Yes, it's time for conservatives to abandon core principles and just allow the Pelosi/Reid/Obama pork-a-palooza, also known as the stimulus or the American Recovery and Reinvestment Bill of 2009, to pass into law. At least that's what one Newsweek columnist would have conservatives do.
Now is not the time for political bickering in this "post-partisan" era, said Newsweek columnist Michael Hirsh in a Web exclusive piece for Newsweek dated Feb. 4. Hirsh reflected on how Obama has lost grip on the "agenda in Washington," and complained how the debate on the stimulus has proceeded, "nitpicking over efficiency" instead of debating the size.
How much do reporters hate George Bush? Newsweek correspondent Michael Hirsh appeared on the left-wing Young Turks radio show and cheered on the Iraqi journalist who chucked his shoes at Bush. "They have reason to be upset with the author of this, and a shoe aimed at Bush’s head is not such a terrible expression of some of that frustration." He suggested the Bush era was a time of "mass hallucination" and Obama’s rise put an end to the madness. Hirsh wished Bush good riddance: "This guy’s about gone, and we can stop pretending that there was any kind of, you know, rational strategic motivation behind this act of war that he committed." Hirsh said Bush and his team have "blood on their hands," but will never admit they were wrong. "Bush is not going to end up in The Hague obviously, there’s not going to be any charges against him, and so, you know, a shoe shied at him by an Iraqi journalist might be the one small measure of justice that was achieved."
I wasn't aware that Michael Hirsh of Newsweek magazine was a writer of such biting satire but after reading his latest titled, "Why Isn't Al Gore Running?," I found myself marveling at his wit... or sad for his intellectual incuriosity should he be serious for an Al Gore candidacy for president in 2008. Unfortunately, my hope that he was displaying a Swiftian penchant for satire is easily overcome by the impression he is, indeed, seriously touting another Gore run for the White House. You Lilliputians be damned because Hirsh's Goreliver stands astride the country -- nay the world -- like a colossus of Brobdingnagian proportions. And that is really, really big you should know. Not bad on Goreliver's part for a drop out of divinity school, eh?
In a “Web-exclusive” commentary posted Thursday, Newsweek Senior Editor Michael Hirsh ridiculed President George W. Bush's warning that a precipitous pull-out from Iraq could lead to the humanitarian horrors that followed the American pull-out from Vietnam. Recalling a trip he made to Vietnam in 1991, Hirsh reported that he found a nation looking to the West and capitalism, adding that “today Vietnam remains” only “nominally communist.” He then snidely asserted: “This was the 'harsh' aftermath that George W. Bush attempted to describe this week when he warned against pulling out of Iraq as we did in Vietnam.” James Taranto, in his Friday “Best of the Web Today” posting for OpinionJournal.com, asked: “Could that last sentence be any more disingenuous? To Hirsh, the 'aftermath' of America's withdrawal from Vietnam didn't begin until 1991, more than 16 years after Saigon fell. About events between 1975 and 1991, he has only this to say: 'Yes, a lot of Vietnamese boat people died on the high seas; but many others have returned to visit in the ensuing years.'”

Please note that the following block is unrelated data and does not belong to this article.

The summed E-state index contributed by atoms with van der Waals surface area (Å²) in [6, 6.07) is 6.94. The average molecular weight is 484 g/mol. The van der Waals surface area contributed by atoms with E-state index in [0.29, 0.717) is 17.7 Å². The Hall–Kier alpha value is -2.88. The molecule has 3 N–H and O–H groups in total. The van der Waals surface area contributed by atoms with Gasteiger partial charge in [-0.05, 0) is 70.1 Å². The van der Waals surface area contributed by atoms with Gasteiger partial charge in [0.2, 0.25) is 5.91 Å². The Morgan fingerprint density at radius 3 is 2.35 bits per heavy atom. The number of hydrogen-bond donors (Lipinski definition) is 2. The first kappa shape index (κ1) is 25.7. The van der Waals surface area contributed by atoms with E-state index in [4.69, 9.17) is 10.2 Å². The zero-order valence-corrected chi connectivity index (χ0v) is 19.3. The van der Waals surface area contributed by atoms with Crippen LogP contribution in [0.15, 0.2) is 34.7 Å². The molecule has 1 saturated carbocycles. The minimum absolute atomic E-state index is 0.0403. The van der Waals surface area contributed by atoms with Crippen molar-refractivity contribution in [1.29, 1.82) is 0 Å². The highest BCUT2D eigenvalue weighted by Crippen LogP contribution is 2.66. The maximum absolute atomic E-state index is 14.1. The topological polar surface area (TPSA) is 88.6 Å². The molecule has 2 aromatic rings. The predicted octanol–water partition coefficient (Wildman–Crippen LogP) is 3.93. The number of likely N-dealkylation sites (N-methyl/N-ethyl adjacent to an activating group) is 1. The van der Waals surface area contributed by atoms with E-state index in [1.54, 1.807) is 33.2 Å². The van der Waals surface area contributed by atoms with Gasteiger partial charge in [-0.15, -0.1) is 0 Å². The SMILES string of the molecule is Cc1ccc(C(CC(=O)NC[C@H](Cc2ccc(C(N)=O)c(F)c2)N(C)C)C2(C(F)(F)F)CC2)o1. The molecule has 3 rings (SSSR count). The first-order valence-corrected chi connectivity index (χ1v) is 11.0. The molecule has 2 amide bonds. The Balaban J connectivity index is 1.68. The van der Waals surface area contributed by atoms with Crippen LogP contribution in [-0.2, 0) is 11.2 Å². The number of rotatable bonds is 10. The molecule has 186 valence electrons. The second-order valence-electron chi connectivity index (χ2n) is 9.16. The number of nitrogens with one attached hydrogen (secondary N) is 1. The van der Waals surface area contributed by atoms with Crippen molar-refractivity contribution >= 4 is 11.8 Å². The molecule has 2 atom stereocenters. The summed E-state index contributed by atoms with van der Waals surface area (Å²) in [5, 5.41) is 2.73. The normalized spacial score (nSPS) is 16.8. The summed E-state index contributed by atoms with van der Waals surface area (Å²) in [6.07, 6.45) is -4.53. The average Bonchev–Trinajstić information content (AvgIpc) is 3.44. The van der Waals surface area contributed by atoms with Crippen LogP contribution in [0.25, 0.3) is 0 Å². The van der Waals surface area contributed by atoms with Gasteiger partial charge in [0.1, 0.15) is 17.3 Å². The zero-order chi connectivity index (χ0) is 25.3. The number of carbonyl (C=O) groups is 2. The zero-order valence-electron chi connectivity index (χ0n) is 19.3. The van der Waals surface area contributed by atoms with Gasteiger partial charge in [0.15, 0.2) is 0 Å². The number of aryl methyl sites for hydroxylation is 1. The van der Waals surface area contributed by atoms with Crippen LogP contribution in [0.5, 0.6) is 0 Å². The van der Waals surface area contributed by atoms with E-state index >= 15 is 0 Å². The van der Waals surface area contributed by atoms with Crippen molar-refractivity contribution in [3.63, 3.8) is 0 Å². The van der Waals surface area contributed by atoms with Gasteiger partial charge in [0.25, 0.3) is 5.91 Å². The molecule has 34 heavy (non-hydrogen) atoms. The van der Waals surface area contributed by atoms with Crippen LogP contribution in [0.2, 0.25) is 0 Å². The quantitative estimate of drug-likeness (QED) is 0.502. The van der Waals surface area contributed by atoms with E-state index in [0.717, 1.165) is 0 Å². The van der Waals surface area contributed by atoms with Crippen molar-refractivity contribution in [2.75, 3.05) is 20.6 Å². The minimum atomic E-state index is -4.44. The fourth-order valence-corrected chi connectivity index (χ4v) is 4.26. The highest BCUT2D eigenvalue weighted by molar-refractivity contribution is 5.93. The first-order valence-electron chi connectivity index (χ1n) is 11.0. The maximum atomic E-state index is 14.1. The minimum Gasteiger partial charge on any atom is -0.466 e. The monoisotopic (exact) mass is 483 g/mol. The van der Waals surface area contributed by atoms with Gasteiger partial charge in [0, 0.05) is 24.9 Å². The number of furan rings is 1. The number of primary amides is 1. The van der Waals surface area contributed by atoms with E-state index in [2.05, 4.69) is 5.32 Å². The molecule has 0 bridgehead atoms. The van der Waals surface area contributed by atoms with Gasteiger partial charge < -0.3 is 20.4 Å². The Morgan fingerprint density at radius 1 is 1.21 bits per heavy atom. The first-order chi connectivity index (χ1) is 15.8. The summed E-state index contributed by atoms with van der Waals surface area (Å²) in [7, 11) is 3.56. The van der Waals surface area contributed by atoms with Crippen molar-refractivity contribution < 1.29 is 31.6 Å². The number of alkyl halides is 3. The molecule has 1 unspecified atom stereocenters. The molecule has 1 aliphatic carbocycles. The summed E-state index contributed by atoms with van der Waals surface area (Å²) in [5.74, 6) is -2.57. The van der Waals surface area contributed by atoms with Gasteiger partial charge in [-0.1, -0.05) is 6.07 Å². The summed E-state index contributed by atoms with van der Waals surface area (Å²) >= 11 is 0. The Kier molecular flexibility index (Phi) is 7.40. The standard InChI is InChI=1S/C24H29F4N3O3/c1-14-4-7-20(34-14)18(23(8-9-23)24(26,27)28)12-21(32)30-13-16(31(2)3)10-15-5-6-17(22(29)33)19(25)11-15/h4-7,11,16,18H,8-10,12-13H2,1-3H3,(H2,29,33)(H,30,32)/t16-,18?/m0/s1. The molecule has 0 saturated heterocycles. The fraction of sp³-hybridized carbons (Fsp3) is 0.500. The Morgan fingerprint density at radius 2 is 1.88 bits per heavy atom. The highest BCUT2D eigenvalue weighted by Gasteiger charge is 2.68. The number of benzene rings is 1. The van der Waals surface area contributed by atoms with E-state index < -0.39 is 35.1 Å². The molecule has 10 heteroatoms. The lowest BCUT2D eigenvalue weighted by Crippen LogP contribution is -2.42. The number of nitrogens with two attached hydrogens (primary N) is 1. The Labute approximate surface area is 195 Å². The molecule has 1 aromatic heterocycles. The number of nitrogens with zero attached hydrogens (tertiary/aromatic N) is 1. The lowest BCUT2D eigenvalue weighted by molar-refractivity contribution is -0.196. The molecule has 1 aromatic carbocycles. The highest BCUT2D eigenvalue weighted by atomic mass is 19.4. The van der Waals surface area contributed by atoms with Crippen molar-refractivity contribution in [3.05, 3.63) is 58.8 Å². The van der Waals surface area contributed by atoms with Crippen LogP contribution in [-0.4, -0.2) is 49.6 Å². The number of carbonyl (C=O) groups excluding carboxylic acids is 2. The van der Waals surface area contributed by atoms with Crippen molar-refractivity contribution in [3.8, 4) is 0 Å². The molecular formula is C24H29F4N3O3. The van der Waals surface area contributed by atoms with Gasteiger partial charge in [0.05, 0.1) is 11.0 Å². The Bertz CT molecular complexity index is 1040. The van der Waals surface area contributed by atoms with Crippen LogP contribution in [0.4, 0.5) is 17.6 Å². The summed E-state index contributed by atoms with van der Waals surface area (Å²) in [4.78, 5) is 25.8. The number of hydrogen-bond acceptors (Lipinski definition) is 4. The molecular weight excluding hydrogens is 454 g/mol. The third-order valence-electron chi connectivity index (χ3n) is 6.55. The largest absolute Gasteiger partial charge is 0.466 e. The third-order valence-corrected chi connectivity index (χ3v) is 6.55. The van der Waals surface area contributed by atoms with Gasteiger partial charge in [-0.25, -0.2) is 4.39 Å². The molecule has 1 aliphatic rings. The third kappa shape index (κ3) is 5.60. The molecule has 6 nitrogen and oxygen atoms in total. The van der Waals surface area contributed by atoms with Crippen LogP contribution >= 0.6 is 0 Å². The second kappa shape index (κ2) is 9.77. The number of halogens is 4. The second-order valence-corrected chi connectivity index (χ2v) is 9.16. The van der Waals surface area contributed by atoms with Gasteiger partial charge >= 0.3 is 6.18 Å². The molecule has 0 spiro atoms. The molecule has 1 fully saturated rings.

To that, Taranto astutely observed: “Never mind Vietnam's and Laos's 're-education' camps; never mind Cambodia's killing fields. It is as if one visited West Germany in 1960, found a prosperous democracy, and reached positive conclusions about the 'aftermath' of Nazi rule. It misses the point by a light-year.”
One of the chief reasons that Republicans in general and Conservatives in particular were always wary of John "the maverick" McCain is the slobbering love that the MSM so constantly lavished upon him. The MSM is so distrusted that their love for McCain relayed to the country that there must be something wrong with him. As his campaign descends into ever lower depths of disarray, we may begin to see the MSM fall to the floor in abject lamentations over his demise. There will be weeping and gnashing of teeth now that their favorite Republican looks to be a goner, at least if Michael Hirsh of Newsweek is any indication. In "Why McCain’s Collapse Matters", Hirsh not only laments McCain's diminishment of influence, but blames the American people for not listening to military "heroes" on how evil this war is. Hirsh also uses his piece as an excuse to repeatedly bash Fred Thompson using the media's "He's just an actor" mantra. Naturally, Hirsh learns all the wrong lessons from his review of history and displays it in this little tsk tsking tirade aimed at the American people for their gall in not fawning over McCain like the MSM does.